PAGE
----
Bleak Prospects for Christian Unity?

There are times when unity seems almost within our grasp; at others it appears an impossible dream. In my own lifetime I have seen popes and patriarchs embrace, Catholics and Protestants work and worship together — and the opposite. More and more I am convinced that unity is not optional, that it is willed by our Saviour, but the principal obstacle lies in our understanding of the word ‘Church’. A patchy and inadequate grasp of theology, allied to a patchy and inadequate knowledge of history, is a piquant mix, particularly if there is little real charity to connect the two.

Another problem, surely, is that we all think about unity in different ways and have different goals in view. For example, as a Catholic, I look more to reunion with the Orthodox East than with Anglicanism or western Protestantism, because our schism is older and, to me, both more shameful and simultaneously easier yet more difficult to overcome. (I trust my Anglican and Protestant friends won’t misunderstand the point I am making and huffily conclude I don’t love them any more/value them less.) Here in Britain, the establishment of the Personal Ordinariate of Our Lady of Walsingham and developments within the Anglican Church have led to further complications in the ecumenical story.

So, where are we, on this snowy Sunday of the Christian Unity Octave, 2013? I think we are being powerfully reminded that unity is a gift willed and given by God, but always in his way and on his terms. Unity will only be attained if we work and pray for it, and I believe prayer to be the most important part of that. To be truly open to the Holy Spirit, to be truly learned in scripture and theology, to be truly charitable is not something we can do by our own efforts. We have a way of distorting all these good things for our own ends and our own idea of what should be. We have to let go of all that and let God set the agenda. Ultimately, it is a question of trust and believing in Him. Are we willing to take the risk?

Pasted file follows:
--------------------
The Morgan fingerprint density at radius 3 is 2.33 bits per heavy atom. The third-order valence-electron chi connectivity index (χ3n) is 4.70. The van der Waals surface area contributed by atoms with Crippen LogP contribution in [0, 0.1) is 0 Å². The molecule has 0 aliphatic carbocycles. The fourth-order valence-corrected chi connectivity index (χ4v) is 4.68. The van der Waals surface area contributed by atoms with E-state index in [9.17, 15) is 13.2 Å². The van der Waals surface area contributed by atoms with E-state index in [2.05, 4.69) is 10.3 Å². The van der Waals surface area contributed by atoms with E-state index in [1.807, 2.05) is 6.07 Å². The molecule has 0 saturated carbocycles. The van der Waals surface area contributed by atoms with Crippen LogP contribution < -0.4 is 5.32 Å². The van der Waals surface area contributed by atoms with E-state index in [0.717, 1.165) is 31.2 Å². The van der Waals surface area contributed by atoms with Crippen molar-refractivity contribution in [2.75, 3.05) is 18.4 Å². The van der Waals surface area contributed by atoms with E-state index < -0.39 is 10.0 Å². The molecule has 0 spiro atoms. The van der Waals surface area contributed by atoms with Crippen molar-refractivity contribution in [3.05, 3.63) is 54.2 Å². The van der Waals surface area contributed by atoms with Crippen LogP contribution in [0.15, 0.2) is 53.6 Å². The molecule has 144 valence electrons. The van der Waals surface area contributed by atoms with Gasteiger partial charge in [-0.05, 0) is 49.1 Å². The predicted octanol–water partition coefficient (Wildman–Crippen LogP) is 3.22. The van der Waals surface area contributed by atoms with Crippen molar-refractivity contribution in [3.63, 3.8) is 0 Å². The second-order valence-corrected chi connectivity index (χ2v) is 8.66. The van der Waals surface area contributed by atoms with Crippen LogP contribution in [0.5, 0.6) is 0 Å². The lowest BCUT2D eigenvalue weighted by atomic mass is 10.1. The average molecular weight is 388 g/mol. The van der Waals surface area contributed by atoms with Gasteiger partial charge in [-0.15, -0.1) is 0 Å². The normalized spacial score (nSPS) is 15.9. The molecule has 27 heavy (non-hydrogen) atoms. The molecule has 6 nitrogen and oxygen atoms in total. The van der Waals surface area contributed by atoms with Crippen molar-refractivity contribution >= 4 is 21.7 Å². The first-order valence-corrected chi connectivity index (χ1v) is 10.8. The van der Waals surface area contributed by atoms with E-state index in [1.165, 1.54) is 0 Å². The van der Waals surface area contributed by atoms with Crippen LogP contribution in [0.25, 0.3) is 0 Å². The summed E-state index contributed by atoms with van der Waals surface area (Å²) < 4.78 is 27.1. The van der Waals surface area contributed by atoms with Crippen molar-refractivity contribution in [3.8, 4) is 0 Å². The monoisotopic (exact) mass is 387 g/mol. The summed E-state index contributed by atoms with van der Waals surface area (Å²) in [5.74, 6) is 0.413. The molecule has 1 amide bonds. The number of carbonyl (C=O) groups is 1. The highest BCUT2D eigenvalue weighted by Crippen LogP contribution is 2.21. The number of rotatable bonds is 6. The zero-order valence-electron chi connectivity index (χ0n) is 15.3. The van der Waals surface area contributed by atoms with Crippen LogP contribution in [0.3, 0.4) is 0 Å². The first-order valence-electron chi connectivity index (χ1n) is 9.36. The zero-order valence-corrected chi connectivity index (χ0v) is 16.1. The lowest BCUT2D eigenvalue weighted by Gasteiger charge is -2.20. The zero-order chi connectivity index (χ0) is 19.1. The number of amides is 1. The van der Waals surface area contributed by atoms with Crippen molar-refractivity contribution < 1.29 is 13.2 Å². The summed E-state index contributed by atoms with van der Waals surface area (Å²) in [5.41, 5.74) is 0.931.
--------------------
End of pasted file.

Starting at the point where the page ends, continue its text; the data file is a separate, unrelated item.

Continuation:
Note: the Octave of Prayer for Christian Unity runs from 18 January to 25 January, the feast of the Conversion of St Paul.


9 thoughts on “Bleak Prospects for Christian Unity?”

  1. Was just discussing this with a retired priest in the congregtion. He said, “we are just going through the motions. We don’t really believe in it any more”. We will have 4 joint services over the next week, and the same few will attend, but there is no real energy for it, at local or national or international level.

    But you are right. Unity is not an option. The Lord commanded it.

  2. I often wonder who is more frustrated with our disunity; us or God.

    I read that all schism is based ultimately in pride. Not sure if that’s true, but food for thought.

    It strikes me (purely intuitively) that schism breeds schism. I’m not entirely sure of the mechanics.

    Just thinking out loud, but I live in hope that one day Jesus’ “Cry to Unify” will come to pass.

    God knows how….

  3. I’m not sure that we are striving the the type of unity that God envisages? We seem to be trying to agree theologically and perhaps politically on very difficult areas where we differ, and as others have pointed out, there seems to be little energy in that.